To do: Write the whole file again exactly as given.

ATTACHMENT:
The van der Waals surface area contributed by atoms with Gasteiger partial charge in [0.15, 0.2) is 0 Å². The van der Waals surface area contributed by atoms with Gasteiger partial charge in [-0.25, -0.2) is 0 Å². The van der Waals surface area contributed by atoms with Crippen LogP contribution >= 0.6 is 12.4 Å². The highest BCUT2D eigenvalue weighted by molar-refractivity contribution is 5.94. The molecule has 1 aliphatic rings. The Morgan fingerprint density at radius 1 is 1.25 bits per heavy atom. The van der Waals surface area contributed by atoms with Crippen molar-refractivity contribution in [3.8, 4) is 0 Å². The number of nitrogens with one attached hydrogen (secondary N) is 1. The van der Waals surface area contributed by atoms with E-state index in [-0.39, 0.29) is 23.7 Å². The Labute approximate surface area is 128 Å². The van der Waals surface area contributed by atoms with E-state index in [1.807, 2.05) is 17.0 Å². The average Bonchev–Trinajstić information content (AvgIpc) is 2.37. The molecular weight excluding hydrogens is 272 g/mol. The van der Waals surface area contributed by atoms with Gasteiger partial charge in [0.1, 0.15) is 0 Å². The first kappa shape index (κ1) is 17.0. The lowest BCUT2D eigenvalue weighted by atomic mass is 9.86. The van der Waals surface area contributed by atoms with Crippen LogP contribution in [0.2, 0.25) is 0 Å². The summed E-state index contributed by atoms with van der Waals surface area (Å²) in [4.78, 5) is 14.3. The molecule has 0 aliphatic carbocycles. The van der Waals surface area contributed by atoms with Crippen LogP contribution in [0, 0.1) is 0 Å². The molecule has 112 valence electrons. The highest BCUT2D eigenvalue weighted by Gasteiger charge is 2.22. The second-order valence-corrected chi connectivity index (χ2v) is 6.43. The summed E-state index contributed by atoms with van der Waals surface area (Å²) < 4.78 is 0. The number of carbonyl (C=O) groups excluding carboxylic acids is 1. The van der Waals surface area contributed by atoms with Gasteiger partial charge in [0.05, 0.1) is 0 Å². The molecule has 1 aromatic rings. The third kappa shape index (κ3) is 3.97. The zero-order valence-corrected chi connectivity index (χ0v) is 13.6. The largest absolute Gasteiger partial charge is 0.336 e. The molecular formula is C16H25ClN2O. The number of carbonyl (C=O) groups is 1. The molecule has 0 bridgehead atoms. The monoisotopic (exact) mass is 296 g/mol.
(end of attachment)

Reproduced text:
The van der Waals surface area contributed by atoms with Gasteiger partial charge in [0.15, 0.2) is 0 Å². The van der Waals surface area contributed by atoms with Gasteiger partial charge in [-0.25, -0.2) is 0 Å². The van der Waals surface area contributed by atoms with Crippen LogP contribution >= 0.6 is 12.4 Å². The highest BCUT2D eigenvalue weighted by molar-refractivity contribution is 5.94. The molecule has 1 aliphatic rings. The Morgan fingerprint density at radius 1 is 1.25 bits per heavy atom. The van der Waals surface area contributed by atoms with Crippen molar-refractivity contribution in [3.8, 4) is 0 Å². The number of nitrogens with one attached hydrogen (secondary N) is 1. The van der Waals surface area contributed by atoms with E-state index in [-0.39, 0.29) is 23.7 Å². The Labute approximate surface area is 128 Å². The van der Waals surface area contributed by atoms with E-state index in [1.807, 2.05) is 17.0 Å². The average Bonchev–Trinajstić information content (AvgIpc) is 2.37. The molecular weight excluding hydrogens is 272 g/mol. The van der Waals surface area contributed by atoms with Gasteiger partial charge in [0.1, 0.15) is 0 Å². The first kappa shape index (κ1) is 17.0. The lowest BCUT2D eigenvalue weighted by atomic mass is 9.86. The van der Waals surface area contributed by atoms with Crippen LogP contribution in [0.2, 0.25) is 0 Å². The summed E-state index contributed by atoms with van der Waals surface area (Å²) in [4.78, 5) is 14.3. The molecule has 0 aliphatic carbocycles. The van der Waals surface area contributed by atoms with Crippen LogP contribution in [0, 0.1) is 0 Å². The molecule has 112 valence electrons. The highest BCUT2D eigenvalue weighted by Gasteiger charge is 2.22. The second-order valence-corrected chi connectivity index (χ2v) is 6.43. The summed E-state index contributed by atoms with van der Waals surface area (Å²) < 4.78 is 0. The number of carbonyl (C=O) groups excluding carboxylic acids is 1. The van der Waals surface area contributed by atoms with Gasteiger partial charge in [0.05, 0.1) is 0 Å². The molecule has 1 aromatic rings. The third kappa shape index (κ3) is 3.97. The zero-order valence-corrected chi connectivity index (χ0v) is 13.6. The largest absolute Gasteiger partial charge is 0.336 e. The molecular formula is C16H25ClN2O. The number of carbonyl (C=O) groups is 1. The molecule has 0 bridgehead atoms. The monoisotopic (exact) mass is 296 g/mol.